NEW YORK – Decades from now, as Denis Shapovalov and Félix Auger-Aliassime sit back in their rocking chairs and watch the grandkids frolic in the lake up at the cottage, they’ll remember the very first time they met on one of tennis’s biggest stages.
They might recall that Shapovalov won the match.
But above all, they’ll both remember a highly anticipated first chapter in Canadian tennis turning into something else: a show of brotherhood between two kids who couldn’t be more different.
Auger-Aliassime, in his Grand Slam debut, had just taken the second set from his good friend in their first-round match at the US Open.
But something wasn’t right.
He couldn’t get his heart rate down. And what was turning into a marathon on an unbearably humid night morphed into a frightening scene.
After a visit from the tournament doctor, Auger-Aliassime tried to carry on.
But down 1-4, clutching at his chest, he had a few words with his team and family, and retired.
As he walked towards Shapovalov, whom he’s known almost since he held a racket in his hand, he couldn’t hold back the tears.
And when the devastated 18-year-old reached out for a hug, his “big brother” was right there.
Shapovalov wrapped his arms around him for as long as he needed it, ruffling his hair as big brothers do, trying to offer what comfort he could.
They were extraordinary scenes.
Auger-Aliassime’s big sister, Malika, had tears in her eyes. So did some fans in the crowd.
All of the joy of three wins in qualifying last week, all the work over the summer – over years – that led to this big moment on the Grandstand at the National Tennis Center – and it ended like this.
Heat, humidity, stress, fatigue … even a full moon
Auger-Aliassime’s heart issue isn’t a secret. Nor has it been particularly well-documented.
The family and those close to him have played down the tachycardia he has been managing since he was a kid and which, it is felt, he would eventually outgrow.
Auger-Aliassime doesn’t take any medication for it. And of late, according to what his mother Marie Auger told tennis.life a few weeks in Toronto, everything had been absolutely fine.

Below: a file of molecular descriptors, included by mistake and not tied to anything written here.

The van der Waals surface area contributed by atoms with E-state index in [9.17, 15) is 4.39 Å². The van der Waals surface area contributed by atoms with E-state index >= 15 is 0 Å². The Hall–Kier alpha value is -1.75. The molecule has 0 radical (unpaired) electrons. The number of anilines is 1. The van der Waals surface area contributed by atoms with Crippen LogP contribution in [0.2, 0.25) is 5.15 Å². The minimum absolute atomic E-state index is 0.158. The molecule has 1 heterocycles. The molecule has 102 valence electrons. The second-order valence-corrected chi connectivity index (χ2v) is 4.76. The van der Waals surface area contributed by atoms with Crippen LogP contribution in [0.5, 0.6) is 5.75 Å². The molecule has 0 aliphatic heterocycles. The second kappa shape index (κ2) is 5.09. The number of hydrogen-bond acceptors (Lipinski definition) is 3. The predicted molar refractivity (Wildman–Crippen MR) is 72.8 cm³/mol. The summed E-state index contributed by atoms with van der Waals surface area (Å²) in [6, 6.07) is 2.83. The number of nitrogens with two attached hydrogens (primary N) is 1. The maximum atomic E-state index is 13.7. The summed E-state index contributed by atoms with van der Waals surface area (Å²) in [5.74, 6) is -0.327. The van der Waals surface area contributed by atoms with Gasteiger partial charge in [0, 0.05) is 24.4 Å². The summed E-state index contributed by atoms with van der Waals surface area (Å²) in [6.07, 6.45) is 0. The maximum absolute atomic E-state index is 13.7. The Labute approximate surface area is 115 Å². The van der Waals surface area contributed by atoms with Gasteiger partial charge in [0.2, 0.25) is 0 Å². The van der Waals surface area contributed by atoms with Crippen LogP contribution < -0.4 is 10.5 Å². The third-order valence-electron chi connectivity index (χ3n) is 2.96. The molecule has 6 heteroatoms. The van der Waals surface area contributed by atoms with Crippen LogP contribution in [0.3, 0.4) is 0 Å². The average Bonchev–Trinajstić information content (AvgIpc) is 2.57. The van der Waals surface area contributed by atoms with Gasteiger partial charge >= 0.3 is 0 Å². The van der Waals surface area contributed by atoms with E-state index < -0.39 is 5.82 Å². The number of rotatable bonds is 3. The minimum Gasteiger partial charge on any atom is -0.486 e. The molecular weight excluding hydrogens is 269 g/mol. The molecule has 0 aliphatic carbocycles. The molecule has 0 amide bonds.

The tachycardia issue first came to public attention when Auger-Aliassime retired in the third set of his first round match at a $100,000 Challenger in Le Gosier, Guadeloupe in April, 2016.
Mina said in an interview after that match that he, too, was struggling with the extreme humidity during the match, and was having trouble catching his breath.
Auger-Aliassime was still just 15 then. Five months later, he won the US Open juniors despite suffering from several nosebleeds during the event – one of which took an extended period of time to stanch. It happened again during his match against Stefanos Tsitsipas in the semis.
Whether or not the humidity is a common thread will be up to the medical professionals. But one thing’s for sure, Monday’s match came at the end of a long, hot summer during which Auger-Aliassime hunkered down on the clay courts of Europe to get match wins and raise his ranking.
Long, hot, stressful summer
Auger-Aliassime is just two weeks removed from another emotional debut – his singles main-draw debut at his home-country event, the Rogers Cup. There, he upset top-20 player Lucas Pouille in the first round before losing a tough one in a third-set tiebreak to Daniil Medvedev.
After a quick trip to the Vancouver Challenger, Auger-Aliassime headed right to New York and found himself in more unfamiliar territory. He played three players who were ranked lower than he was – whom he was expected to beat.
That’s a new kind of pressure for him, one he likely hadn’t felt since the juniors. He handled it beautifully, but it was an add-on.
The culmination of all that was having to face his great friend Shapovalov. And – no small thing – play the first best-of-five set match of his career.
Factor in the stress of trying to treat it like just another match, the big stadium, his first grown-up Grand Slam and the stress of competition. Add to that the unbearable conditions that felled more than one player on Monday.
The result was tough to watch.
Auger-Aliassime was up in the first set (even served for it) and lost it. Shapovalov was up in the second set – and lost that one.
It was fairly evident that in the early going, both were tight as could be. Shapovalov even alluded to it later on.
There were at least three breaks of serve on double faults. There was an abject lack of first serves. And there were plenty of errors.
The two did, however, get a lot of air.
The tennis got better in the second set. But still, the moments when both played well at the same time were rare. There wasn’t more than a handful of points where both played their best. When they did, it was spellbinding. It just hardly happened.
But it offered so much promise for the future – not just for Canadian tennis, but for tennis.
Both players spent significant time looking over and talking to their supporters – coaches, managers, parents.
After being seen by the tournament doctor, Auger-Aliassime came out and talked briefly about why he had to retire from the match, in both English and French.
Mercifully, he looked okay.
Shapovalov now moves on to the second round, where he will meet veteran Andreas Seppi of Italy.
Auger-Aliassime and his team will have to follow up on Monday night’s scare, and figure out how they can address it.
Because there will be more hot, humid conditions, more top-level tournaments, and more stressful moments in Auger-Aliassime’s career.
He’s in the big leagues now.
On the plus side, even if it will always be difficult when they play each other, he’ll have a brother by his side.